"Always get more for your money than you pay," Buffett said Thursday when summarizing the key to investing success.
But in recent years, copying Buffett has become harder because most investors lack his connections and the massive pile of cash held by his company, Berkshire Hathaway.
Just consider Berkshire's recent deal to buy half of ketchup-maker H.J. Heinz Co. for $12.12 billion. Buffett said that the $23.3 billion deal got started on a private flight he shared with a friend and fellow billionaire from Brazil, and you'd have to have at least a few billion free to get in on it.
Or look at the deals Buffett made during the financial crisis to lend cash and credibility to companies like Goldman Sachs in exchange for steep interest. Goldman paid Berkshire 10-percent interest on $5 billion and offered stock warrants in exchange for Buffett's endorsement and cash.
Still, that won't keep more than 30,000 from filling an arena and several overflow rooms at Berkshire's annual meeting in Omaha on Saturday. Those investors will hear the 82-year-old Buffett and 89-year-old vice chairman Charlie Munger answer questions for more than six hours.
The crowd comes to tap the wisdom of two great investors, to meet up with friends and just to experience the event Buffett likes to call the "Capitalists' Woodstock."
KBW analyst Meyer Shields said it's really quite hard to copy what Buffett does these days.
"In many ways, the deals are more complicated than they appear," Shields said.
Part of why it's so much harder to copy Buffett's investments today is that the kind of deals he pursues have evolved with Berkshire's growth.
The Omaha-based company which was once home to little besides its namesake textile mills, an insurance company and investments is now a major conglomerate with more than 80 subsidiaries that together generate roughly $1 billion a month for Buffett to invest.
Berkshire had nearly $47 billion on hand at the end of 2012, which allows Buffett to consider investments most people can't.
Back in 2011, Buffett said he dreamed up a $5 billion investment in Bank of America Corp. while sitting in a bathtub. Later he called up the bank's CEO and pitched the deal that's earning Berkshire 6 percent interest and gave Buffett's company warrants to buy 700 million shares of stock at $7.14 apiece.
"Warren Buffett is kind of a master financier now," Shields said.
Earlier in his career, Buffett primarily invested in stocks. Now, he mostly looks for entire companies he can buy, preferably big ones, because he needs big deals to make a significant difference in Berkshire's bottom line.
"We really focus more on the logic he was using in the 1980s when he was a major buyer of stocks," said Bill Smead, founder of Smead Capital Management.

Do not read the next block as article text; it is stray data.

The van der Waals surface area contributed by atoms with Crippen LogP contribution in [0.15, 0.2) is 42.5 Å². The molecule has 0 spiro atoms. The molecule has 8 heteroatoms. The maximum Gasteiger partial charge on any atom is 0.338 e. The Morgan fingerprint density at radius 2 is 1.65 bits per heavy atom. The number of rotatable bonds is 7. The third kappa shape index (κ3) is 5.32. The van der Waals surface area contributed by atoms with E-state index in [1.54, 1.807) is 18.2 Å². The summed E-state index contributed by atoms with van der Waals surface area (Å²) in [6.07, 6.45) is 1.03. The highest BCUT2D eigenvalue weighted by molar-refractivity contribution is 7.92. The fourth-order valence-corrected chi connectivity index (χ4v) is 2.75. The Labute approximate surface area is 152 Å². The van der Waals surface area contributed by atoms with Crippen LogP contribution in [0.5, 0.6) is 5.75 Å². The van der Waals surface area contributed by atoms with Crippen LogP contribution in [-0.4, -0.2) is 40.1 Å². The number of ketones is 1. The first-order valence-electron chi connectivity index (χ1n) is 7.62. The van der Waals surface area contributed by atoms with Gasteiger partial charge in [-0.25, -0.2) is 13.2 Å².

When Buffett does invest in stocks for Berkshire, he tends to buy large blocks worth at least several hundred million. One of his most recent investments was an $11 billion stake in IBM.
Robert Miles, who has written three books on Berkshire Hathaway, said individual investors should be able to find more attractive investments than IBM because they can consider small and medium-size companies that are cheaper than Buffett's picks.
"It's harder and harder to follow Buffett, but I would argue you don't want to follow him," said Miles, who teaches a class on Buffett's investing approach at the University of Nebraska at Omaha.
Sometimes it may be possible for individual investors to adapt something Buffett does for their own use.
For instance, when Berkshire announced plans to acquire BNSF railroad in 2009, investors may have looked at other railroad stocks. Or when Buffett talked at last year's annual meeting about why Berkshire had bought a few newspapers, it might have prompted some investors to rethink media investments.
It's much more useful for individuals to follow Buffett's investing tenets than to try to copy his moves, said author and investor Jeff Matthews, who wrote "Warren Buffett's Successor: Who It Is and Why It Matters."
Investors who want to learn more about Buffett's approach can also find the elements of his success outlined in his annual letters. Buffett said he always sticks to industries and companies that he understands. He looks for quality companies with an enduring competitive advantage. Then he invests when he's sure a company is selling for less than he estimates it is worth.
Early on in his career, Buffett could buy stocks when they were selling for half of what the companies were worth, but Matthews said Buffett now often pays close to full price for companies that Berkshire acquires to get sizeable, quality companies.
If investors really want to profit from Buffett's ideas, they can always take the direct route and buy some Berkshire Hathaway stock.
And owning Berkshire stock gives investors the chance to join 30,000 other like-minded folks in Omaha at the annual meeting where Buffett will once again make it all sound simple.